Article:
This exhibition, launched to coincide with International Women’s Day, celebrates a community of women divers known as Haenyeo, or sea women, of Jeju Island off the southern tip of the Korean peninsula. The series of powerful life-size portraits are by the Korean artist Hyungsun Kim.
Haenyeo is produced by the Australian National Maritime Museum and the Korean Cultural Centre Australia with assistance from the Jeju Special Self-Governing Province. It has been supported by the Embassy of the Republic of Korea to commemorate the 60th anniversary of diplomatic relations between Australia and the Republic of Korea in 2021.
The sea women of Jeju are grandmothers, mothers and daughters mostly aged over 60, with some in their 80s. They free-dive to 20 metre depths for up to two minutes, for hours at a time to fill their net bags with sea cucumber, urchins, seaweed and abalone to feed their communities and to trade and sell, as they have for centuries. It is a dangerous practice. Divers train with their elders for years before they reach sanggun, senior status, to be allowed to dive in difficult conditions. The women pray to the Jamsugut, goddess of the sea, for safety and abundance.
The unique, sustainable cultural practice of the Jeju Haenyeo was inscribed on the UNESCO List of Intangible Cultural Heritage of Humanity in 2016. Their future is threatened however, as today there are only about 4,000 women registered as Haenyeo divers, out of a population of 600,000 on Jeju Island. This compares to 23,000 Haenyeo in the 1960s. The dramatic volcanic island is a tourist island and many women choose other livelihoods or move to cities, while pollution and industrial scale fishing is degrading their seas and their catch.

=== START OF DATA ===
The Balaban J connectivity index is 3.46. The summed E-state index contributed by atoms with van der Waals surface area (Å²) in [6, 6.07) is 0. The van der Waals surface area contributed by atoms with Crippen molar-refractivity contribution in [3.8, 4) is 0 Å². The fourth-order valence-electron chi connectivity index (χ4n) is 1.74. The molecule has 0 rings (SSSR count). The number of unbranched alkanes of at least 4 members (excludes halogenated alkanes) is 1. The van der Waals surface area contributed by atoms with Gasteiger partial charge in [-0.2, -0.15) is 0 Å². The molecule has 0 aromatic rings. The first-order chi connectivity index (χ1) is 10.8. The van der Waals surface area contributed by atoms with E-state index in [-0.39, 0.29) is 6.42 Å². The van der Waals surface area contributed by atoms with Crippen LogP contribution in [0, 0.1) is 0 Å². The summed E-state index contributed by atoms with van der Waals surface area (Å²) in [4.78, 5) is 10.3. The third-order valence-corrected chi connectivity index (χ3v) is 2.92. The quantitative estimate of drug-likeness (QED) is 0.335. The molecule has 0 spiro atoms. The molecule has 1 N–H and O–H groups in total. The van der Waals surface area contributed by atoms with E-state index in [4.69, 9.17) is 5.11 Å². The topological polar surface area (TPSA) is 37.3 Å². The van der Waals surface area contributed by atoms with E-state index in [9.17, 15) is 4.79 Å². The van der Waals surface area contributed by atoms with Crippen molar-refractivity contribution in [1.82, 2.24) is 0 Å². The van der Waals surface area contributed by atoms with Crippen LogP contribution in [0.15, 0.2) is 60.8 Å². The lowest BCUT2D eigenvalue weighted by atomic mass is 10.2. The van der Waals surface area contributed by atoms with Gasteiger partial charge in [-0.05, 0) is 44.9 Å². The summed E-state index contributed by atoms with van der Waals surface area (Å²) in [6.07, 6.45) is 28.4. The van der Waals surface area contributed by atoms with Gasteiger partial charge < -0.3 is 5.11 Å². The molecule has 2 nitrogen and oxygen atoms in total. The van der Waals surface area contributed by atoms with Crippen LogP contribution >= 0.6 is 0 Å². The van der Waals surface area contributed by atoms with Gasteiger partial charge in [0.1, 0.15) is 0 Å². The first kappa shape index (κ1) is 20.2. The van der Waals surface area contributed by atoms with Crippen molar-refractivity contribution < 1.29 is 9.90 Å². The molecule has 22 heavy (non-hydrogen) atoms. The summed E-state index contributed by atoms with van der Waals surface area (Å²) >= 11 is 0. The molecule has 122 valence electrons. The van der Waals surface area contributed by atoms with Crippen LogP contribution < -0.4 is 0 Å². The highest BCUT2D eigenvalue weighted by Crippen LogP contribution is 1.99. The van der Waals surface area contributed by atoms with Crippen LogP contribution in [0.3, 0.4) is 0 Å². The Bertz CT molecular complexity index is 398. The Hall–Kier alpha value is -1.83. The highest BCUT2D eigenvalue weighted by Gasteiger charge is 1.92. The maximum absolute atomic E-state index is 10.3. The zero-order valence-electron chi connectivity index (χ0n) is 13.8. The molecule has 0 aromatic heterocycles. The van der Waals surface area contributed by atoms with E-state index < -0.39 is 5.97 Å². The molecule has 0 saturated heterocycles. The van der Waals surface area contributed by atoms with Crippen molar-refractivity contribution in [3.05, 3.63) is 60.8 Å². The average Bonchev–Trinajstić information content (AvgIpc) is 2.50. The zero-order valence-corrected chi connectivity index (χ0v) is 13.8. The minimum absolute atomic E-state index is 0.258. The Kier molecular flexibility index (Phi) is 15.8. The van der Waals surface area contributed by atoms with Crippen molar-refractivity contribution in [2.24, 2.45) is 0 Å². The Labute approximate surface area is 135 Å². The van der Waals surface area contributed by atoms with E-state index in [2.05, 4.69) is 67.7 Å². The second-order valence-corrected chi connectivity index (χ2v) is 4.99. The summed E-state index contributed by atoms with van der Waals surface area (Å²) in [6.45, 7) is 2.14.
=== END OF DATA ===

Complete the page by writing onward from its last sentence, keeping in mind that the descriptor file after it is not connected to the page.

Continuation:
Hyungsun Kim’s portraits show these women divers as more than just a symbol of an ancient practice; their incredible lives in the sea are writ in every line and surface as each woman confronts the photographer’s lens after coming in from a dive, in a makeshift-sheeted studio assembled on the shore.
Hyungsun Kim states, ‘They are shown exactly as they are, tired and breathless. But, at the same time, they embody incredible mental and physical stamina, as the work itself is so dangerous; every day they cross the fine line between life and death. I wanted to capture this extreme duality of the women: their utmost strength combined with human fragility.’
This free exhibition opens March 8 and runs until June 13.
For further information or interviews please contact:
|Steve Riethoff||Suah Kim|
|Head of Communication||Media & Communications Manager|
|Australian National Maritime Museum||Korean Cultural Centre Australia|
|M: 0417 047 837||T: 02 8267 3430|